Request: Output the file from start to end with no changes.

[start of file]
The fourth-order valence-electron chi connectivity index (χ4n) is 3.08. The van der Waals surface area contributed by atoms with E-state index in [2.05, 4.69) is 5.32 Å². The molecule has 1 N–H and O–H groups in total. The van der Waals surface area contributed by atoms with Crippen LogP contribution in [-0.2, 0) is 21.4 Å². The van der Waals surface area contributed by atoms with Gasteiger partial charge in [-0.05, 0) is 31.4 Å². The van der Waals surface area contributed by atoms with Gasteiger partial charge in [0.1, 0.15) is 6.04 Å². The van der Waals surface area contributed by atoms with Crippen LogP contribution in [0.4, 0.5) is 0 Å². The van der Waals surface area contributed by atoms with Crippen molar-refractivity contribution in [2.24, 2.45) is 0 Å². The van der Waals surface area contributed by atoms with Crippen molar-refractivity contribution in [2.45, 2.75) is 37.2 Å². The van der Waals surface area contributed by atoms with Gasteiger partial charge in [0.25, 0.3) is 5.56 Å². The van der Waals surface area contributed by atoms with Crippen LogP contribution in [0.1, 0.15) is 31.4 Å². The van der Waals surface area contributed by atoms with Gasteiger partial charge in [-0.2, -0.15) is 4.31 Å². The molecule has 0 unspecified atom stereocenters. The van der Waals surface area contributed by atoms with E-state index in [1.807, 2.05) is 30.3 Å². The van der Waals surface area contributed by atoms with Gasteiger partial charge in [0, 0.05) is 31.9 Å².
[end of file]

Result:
The fourth-order valence-electron chi connectivity index (χ4n) is 3.08. The van der Waals surface area contributed by atoms with E-state index in [2.05, 4.69) is 5.32 Å². The molecule has 1 N–H and O–H groups in total. The van der Waals surface area contributed by atoms with Crippen LogP contribution in [-0.2, 0) is 21.4 Å². The van der Waals surface area contributed by atoms with Gasteiger partial charge in [-0.05, 0) is 31.4 Å². The van der Waals surface area contributed by atoms with Gasteiger partial charge in [0.1, 0.15) is 6.04 Å². The van der Waals surface area contributed by atoms with Crippen LogP contribution in [0.4, 0.5) is 0 Å². The van der Waals surface area contributed by atoms with Crippen molar-refractivity contribution in [2.24, 2.45) is 0 Å². The van der Waals surface area contributed by atoms with Crippen molar-refractivity contribution in [2.45, 2.75) is 37.2 Å². The van der Waals surface area contributed by atoms with Gasteiger partial charge in [0.25, 0.3) is 5.56 Å². The van der Waals surface area contributed by atoms with Crippen LogP contribution in [0.1, 0.15) is 31.4 Å². The van der Waals surface area contributed by atoms with Gasteiger partial charge in [-0.2, -0.15) is 4.31 Å². The molecule has 0 unspecified atom stereocenters. The van der Waals surface area contributed by atoms with E-state index in [1.807, 2.05) is 30.3 Å². The van der Waals surface area contributed by atoms with Gasteiger partial charge in [0, 0.05) is 31.9 Å².